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Old 12-27-2015, 10:13 AM   #1
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First upgrade from stock Lifeline Group 27's - best bang for the buck?

I picked up my 2016 Classic from Colonial Airstream last week and am loving my first week full-timing in it.

However, I noticed that the batteries haven't been able to hold anything more than 12.1V (or ~65%) according to the solar charging system monitor once I disconnect from shore power or my generator. I didn't notice this the night I camped at Colonial because it was connected to shore power. I've exchanged a bunch of emails with Pat & Dave already so I'm hopeful we'll figure something out when they get back in the office tomorrow.

At this point, I'm assuming that the batteries need to be replace (though, whether Colonial will cover them or I'll have to pay out of pocket is still to be determined).

If you were in my shoes (first time fulltimer, probably going to upgrade to solar and/or lithiums later this year when I have a better idea of my power needs and will be doing quite a bit of dry camping this year), what would you do at this point?

It seems to me that I have a couple of options here:

1. I replace with the same batteries for now.
2. I upgrade to a different set of batteries now (ideally, something that doesn't require too much modification).
3. I get better ideas from you guys.

What do you think?
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Old 12-27-2015, 10:22 AM   #2
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Cheap as possible!

If you are going to invest in Lithiums, go to Walmart and get the cheapest battery that will fit your trailer.

No sense spending a bunch of bucks if you don't need to.

In a few months you should have a better feeling for what you will need as a permanent battery/solar installation.

Give the cheapie batteries to a fisherman for use with a trolling motor.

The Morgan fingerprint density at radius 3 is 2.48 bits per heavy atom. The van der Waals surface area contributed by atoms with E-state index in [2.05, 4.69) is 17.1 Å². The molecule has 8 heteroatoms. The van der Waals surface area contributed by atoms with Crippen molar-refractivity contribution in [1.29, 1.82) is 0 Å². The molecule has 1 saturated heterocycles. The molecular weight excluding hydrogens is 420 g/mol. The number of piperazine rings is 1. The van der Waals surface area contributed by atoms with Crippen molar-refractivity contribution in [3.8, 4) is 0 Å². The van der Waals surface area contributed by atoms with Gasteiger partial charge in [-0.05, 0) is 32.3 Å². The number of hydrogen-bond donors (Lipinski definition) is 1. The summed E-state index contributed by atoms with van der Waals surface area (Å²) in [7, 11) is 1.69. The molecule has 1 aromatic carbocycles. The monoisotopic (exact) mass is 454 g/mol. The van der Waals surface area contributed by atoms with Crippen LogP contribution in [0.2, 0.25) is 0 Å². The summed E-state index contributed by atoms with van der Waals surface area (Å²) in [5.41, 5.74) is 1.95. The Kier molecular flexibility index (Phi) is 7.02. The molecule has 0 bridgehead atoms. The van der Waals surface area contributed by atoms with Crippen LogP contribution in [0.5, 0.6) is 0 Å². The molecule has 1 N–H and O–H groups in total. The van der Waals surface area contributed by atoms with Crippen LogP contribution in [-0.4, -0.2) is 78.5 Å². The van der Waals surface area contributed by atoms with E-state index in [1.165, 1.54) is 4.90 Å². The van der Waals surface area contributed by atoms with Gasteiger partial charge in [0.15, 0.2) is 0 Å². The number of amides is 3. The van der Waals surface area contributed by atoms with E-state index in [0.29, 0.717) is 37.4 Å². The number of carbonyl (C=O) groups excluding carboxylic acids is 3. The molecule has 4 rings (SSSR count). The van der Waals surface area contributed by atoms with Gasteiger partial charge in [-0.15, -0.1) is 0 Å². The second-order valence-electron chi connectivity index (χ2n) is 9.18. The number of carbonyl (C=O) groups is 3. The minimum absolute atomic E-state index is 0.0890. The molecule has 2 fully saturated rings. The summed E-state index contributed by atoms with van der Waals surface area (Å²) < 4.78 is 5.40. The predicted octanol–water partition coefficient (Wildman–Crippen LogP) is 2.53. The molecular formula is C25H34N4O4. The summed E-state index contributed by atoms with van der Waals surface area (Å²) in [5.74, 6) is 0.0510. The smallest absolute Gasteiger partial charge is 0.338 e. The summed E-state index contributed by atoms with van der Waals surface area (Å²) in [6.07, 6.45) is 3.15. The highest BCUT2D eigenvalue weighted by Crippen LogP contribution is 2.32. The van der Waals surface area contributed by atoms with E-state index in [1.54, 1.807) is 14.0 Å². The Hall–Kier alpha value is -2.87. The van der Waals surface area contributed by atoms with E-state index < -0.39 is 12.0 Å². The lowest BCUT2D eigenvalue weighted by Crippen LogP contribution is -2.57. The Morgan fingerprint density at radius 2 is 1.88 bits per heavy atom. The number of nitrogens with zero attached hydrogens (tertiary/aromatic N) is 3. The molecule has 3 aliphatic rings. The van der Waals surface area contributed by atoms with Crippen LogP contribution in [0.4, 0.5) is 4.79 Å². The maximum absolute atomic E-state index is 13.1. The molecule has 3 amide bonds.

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Old 12-27-2015, 10:38 AM   #3
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If you have the Airstream solar package (which is basically just an overpriced trickle charger - we replaced ours almost immediately) you have the Lifeline AGM batteries which are just about the best (other than 6 volt golf cart AGMs and LFPs) so I would fist focus on getting those replaced.

The batteries on new trailers are notorious for early failures because the single stage charger that Airstream installs is very rough on batteries if left plugged in and in "use mode" for any length of time as dealers will often do to help with showing the trailer to prospective buyers. For about $300 to $500 you can get a multi stage charger that will work just fine with your "new" Lifeline AGMs. I would get one of those as soon as you get the replacement batteries so you don't destroy them.

Then, I would use the trailer this coming summer to see what your preferred style of camping really is and then make a long term decision about replacing the solar and/or getting LFPs. Meanwhile, use this Forum (and the very useful "search function") to research what other people have done to upgrade their electrical systems to suite their style of camping. Be careful as there is a lot of misinformation spread by well meaning people on this forum. "Lewster" and "Idroba" are among the more prolific posters pertaining to electrical issues who have real expertise on this subject. There are others of course as well, but these two are the most frequent posters. I would pay the most attention to what those two have to say.

We went "whole hog" with 4 X 135 watt solar panels on the roof, Blue Sky Solar Controller, new Magnum Hybrid Inverter/Charger, 400 AH of LFP's and a few other bells and whistles and as a result have well over $10,000 in electrical upgrades in our trailer which let us function off the grid almost as if we were plugged into shore power. This may not be what you need or may be more than you want to spend. The new charger alone ($500) will give you a major step up in your system and you can spend any amount from $500 up to $15,000 to get a better system. That's why I suggest you get the thing to work (new batteries) and the new charger to protect them and then use the camper for awhile to see what you really want to do.

Of course, if you are already an experienced camper and this trailer is not your first one, you may already know what you want on this particular subject so you can skip the "summer of experience" and dive right into exploring your options. In any event, as a first step, I would definitely get Airstream to replace your current batteries and replace the stock charger.
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Old 12-27-2015, 10:38 AM   #4